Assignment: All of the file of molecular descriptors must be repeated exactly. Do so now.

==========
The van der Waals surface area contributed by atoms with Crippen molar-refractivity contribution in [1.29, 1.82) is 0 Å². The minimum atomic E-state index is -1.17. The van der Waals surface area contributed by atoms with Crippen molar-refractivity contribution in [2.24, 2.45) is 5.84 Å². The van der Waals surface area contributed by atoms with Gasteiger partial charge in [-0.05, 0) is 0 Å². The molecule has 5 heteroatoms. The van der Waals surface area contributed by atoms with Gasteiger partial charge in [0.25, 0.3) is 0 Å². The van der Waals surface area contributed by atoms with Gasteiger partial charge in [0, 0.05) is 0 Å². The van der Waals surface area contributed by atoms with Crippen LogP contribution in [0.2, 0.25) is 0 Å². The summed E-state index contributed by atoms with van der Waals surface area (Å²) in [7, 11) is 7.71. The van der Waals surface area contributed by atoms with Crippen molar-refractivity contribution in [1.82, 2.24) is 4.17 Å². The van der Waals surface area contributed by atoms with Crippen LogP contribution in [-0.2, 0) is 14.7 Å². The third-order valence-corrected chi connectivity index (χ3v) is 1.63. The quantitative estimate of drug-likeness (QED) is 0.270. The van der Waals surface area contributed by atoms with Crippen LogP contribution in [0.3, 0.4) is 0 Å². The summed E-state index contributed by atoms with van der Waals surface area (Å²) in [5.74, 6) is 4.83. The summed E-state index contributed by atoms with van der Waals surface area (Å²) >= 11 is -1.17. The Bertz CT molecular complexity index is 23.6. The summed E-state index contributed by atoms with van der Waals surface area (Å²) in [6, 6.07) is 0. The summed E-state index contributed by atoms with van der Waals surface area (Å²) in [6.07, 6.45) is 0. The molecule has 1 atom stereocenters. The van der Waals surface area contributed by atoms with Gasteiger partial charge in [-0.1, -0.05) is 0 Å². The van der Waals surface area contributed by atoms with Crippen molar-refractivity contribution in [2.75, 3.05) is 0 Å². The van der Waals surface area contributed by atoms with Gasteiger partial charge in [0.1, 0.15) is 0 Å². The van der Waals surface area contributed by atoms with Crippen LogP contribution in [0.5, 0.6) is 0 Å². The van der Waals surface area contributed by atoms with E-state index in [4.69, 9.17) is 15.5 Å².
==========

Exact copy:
The van der Waals surface area contributed by atoms with Crippen molar-refractivity contribution in [1.29, 1.82) is 0 Å². The minimum atomic E-state index is -1.17. The van der Waals surface area contributed by atoms with Crippen molar-refractivity contribution in [2.24, 2.45) is 5.84 Å². The van der Waals surface area contributed by atoms with Gasteiger partial charge in [-0.05, 0) is 0 Å². The molecule has 5 heteroatoms. The van der Waals surface area contributed by atoms with Gasteiger partial charge in [0.25, 0.3) is 0 Å². The van der Waals surface area contributed by atoms with Gasteiger partial charge in [0, 0.05) is 0 Å². The van der Waals surface area contributed by atoms with Crippen LogP contribution in [0.2, 0.25) is 0 Å². The summed E-state index contributed by atoms with van der Waals surface area (Å²) in [7, 11) is 7.71. The van der Waals surface area contributed by atoms with Crippen molar-refractivity contribution in [1.82, 2.24) is 4.17 Å². The van der Waals surface area contributed by atoms with Crippen LogP contribution in [-0.2, 0) is 14.7 Å². The third-order valence-corrected chi connectivity index (χ3v) is 1.63. The quantitative estimate of drug-likeness (QED) is 0.270. The van der Waals surface area contributed by atoms with Crippen LogP contribution in [0.3, 0.4) is 0 Å². The summed E-state index contributed by atoms with van der Waals surface area (Å²) in [5.74, 6) is 4.83. The summed E-state index contributed by atoms with van der Waals surface area (Å²) >= 11 is -1.17. The Bertz CT molecular complexity index is 23.6. The summed E-state index contributed by atoms with van der Waals surface area (Å²) in [6, 6.07) is 0. The summed E-state index contributed by atoms with van der Waals surface area (Å²) in [6.07, 6.45) is 0. The molecule has 1 atom stereocenters. The van der Waals surface area contributed by atoms with Gasteiger partial charge in [-0.1, -0.05) is 0 Å². The van der Waals surface area contributed by atoms with Crippen molar-refractivity contribution in [2.75, 3.05) is 0 Å². The van der Waals surface area contributed by atoms with Gasteiger partial charge in [0.1, 0.15) is 0 Å². The van der Waals surface area contributed by atoms with Crippen LogP contribution in [0.5, 0.6) is 0 Å². The van der Waals surface area contributed by atoms with E-state index in [4.69, 9.17) is 15.5 Å².